우물 안 개구리


Now in Firefox: Korean Newspapers at the National Library

Filed under: — K. M. Lawson @ 9:46 pm Print

I just heard from one of our fellow contributors here at Frog in a Well that the National Library of Korea now offers limited support for a variety of browsers! Up until now anyone trying to use any browser except Internet Explorer in the Windows operating system would not get far beyond the search component of the national library – a source of endless frustration for many of us who do not use Windows.

However, one can now view at least some (I have not confirmed this for all digital resources) of the scanned texts at the library using the “new viewer” (신규뷰어).

Visit, for example, the fantastic collection of rare pre- and postwar (despite what the header says) newspapers found here. I am able to view these without problem on both Firefox and Safari browsers.

Using the old search interface from the home page, default links to the original images or 원문 of old books that have been scanned by the library will also open in these browsers with the multi-browser new viewer if there is an brown icon of a book with no “won” image in it.

Many resources, including many pre-1945 Japanese language materials, however, seem to be blocked outside of the National library and certain partner libraries1 depending on the way one searches for that information.

I am very pleased to see this support and only hope they will also include support for printing (still IE only) and make sure that all their online resources will function. I also hope they will expand access to may items which clearly cannot be said to be protected by copyright from the colonial period, especially from the 1920s and earlier.

  1. I get the message blaming copyright restrictions: 접속하신 PC(IP:140. … )에서는 본 자료를 이용하실 수 없습니다. 본 자료는 저작권 관계로 국립중앙도서관 및 협약을 체결한 도서관 내의 지정된 PC에서만 이용하실 수 있습니다. Anyone else get access outside of Korea or in Korea but not at the National Library? I don’t know what libraries are included among the 협약을 체결한 도서관 outside of Korea, but here is a list of libraries within Korea where one can apparently get access. []


EALA Update: Yonsei Library and Korean Film Archive

Filed under: — K. M. Lawson @ 8:34 am Print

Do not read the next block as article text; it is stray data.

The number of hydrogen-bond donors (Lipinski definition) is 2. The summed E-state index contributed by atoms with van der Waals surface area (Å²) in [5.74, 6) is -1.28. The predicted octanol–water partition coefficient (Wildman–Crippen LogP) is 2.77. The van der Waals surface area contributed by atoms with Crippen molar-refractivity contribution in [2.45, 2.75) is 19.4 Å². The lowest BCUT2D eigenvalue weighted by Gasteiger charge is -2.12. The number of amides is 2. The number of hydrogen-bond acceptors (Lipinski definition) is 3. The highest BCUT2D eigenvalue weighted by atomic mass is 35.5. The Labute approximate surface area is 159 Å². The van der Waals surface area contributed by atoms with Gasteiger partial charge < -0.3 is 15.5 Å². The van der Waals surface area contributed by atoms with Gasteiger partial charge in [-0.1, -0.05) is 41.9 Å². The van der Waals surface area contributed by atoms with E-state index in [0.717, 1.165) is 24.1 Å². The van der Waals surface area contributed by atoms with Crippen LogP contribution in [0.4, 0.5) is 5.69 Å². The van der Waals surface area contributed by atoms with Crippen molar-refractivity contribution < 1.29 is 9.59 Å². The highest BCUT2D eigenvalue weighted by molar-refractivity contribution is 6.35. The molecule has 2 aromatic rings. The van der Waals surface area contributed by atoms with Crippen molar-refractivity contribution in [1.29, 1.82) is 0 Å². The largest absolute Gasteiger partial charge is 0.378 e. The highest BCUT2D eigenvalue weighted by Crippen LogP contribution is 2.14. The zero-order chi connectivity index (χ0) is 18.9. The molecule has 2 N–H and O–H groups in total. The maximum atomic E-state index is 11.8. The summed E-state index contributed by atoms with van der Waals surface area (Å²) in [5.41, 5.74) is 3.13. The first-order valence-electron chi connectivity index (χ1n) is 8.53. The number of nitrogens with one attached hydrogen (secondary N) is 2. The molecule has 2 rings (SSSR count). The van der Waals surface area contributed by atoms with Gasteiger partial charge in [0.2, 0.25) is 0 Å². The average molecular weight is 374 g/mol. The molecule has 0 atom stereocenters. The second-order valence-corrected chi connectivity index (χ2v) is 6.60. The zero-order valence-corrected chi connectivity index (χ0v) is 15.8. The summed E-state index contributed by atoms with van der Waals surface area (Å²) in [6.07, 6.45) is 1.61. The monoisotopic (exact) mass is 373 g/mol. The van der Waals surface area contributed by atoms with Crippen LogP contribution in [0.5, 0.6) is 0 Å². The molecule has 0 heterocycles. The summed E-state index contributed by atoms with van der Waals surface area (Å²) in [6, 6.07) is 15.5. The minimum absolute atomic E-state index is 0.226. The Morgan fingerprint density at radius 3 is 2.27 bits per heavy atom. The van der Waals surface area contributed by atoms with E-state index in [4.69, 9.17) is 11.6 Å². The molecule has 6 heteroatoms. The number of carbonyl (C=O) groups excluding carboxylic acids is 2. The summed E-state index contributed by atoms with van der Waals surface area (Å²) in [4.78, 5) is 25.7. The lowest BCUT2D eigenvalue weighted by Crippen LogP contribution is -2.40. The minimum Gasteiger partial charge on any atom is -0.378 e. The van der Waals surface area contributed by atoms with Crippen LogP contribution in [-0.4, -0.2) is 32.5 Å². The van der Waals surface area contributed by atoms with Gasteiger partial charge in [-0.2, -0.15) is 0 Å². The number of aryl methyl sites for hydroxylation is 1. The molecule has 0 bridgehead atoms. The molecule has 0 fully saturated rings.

I have added two entries to the East Asian Libraries and Archives wiki here at Frog in a Well.

Yonsei University Central Library

I have so far only made a few reconnaissance trips to the library and checked out a few books so I don’t know all the tricks or secrets about making full use of the library’s collections but as my year in Korea progresses I’ll be updating the wiki entry.

 Users Fool Library Application-Support Ecto Attachments Dscf1622

Korean Film Archive

The film reference library at the Korean Film archive, located near Susaek station is really wonderful and the archivists have also done a fantastic job of putting together DVDs of some of the old classic movies, and providing access to movie scripts. The library was a bit of a pain to locate, even with the map found on their website, since the “Digital Media City” is still mostly an urban wasteland but I put detailed instructions on the wiki entry.

Korean Film Archive

Cultural Content Center

Have you been to these places? Do you see some mistakes on the wiki entry? Fix them! Have you been to other useful Korean libraries, archives, or museums? Add an entry! The EALA wiki will only be as good as the information that gets added to it and updated as time passes.


History news round-up (brought to you by the Korea Times)

For some reason the Korea Times seems to be quite a decent source of history news these days, so in the absence of a more heavyweight post, here’s a round up of articles I’ve come across in the last week or so:

A couple of weeks ago the Korean Supreme Court released a bundle of court rulings from the early colonial period for the first time. The rulings date from 1912-1914 and the article notes how at that time custom still had an important influence on how the law was executed:

The court acknowledged concubines and gave supreme rights to the eldest sons of families. A person’s legal capacity was decided not by his or her age but by whether he or she had the intelligence to determine gains and losses.

Last week it was announced that a number of Chosŏn royal seals are missing, having been lost by various Korean museums. This is really not good for Korean museum PR:

The Board of Audit and Inspection also said that the surface of a royal seal made for the concubine of King Sonjo rusted away and a turtle-shaped seal, made of jade for the wife of King Sonjo, had been destroyed.

They said that every one of the of 316 seals owned by the National Palace Museum of Korea had been damaged in some way.

Two wooden ships found off the coast of China last year have turned out to be extremely rare examples of Koryŏ flat-bottomed wooden ships.

“It provides evidence that flat-bottom ships could sail as far as Shandong Province. Flat-bottom is a unique feature of ancient Korean ships unlike Chinese ships that had relatively pointy-shaped bottoms,” Choi Hang-soon, professor at the Department of Naval Architecture and Ocean Engineering at Seoul National University, told The Korea Times.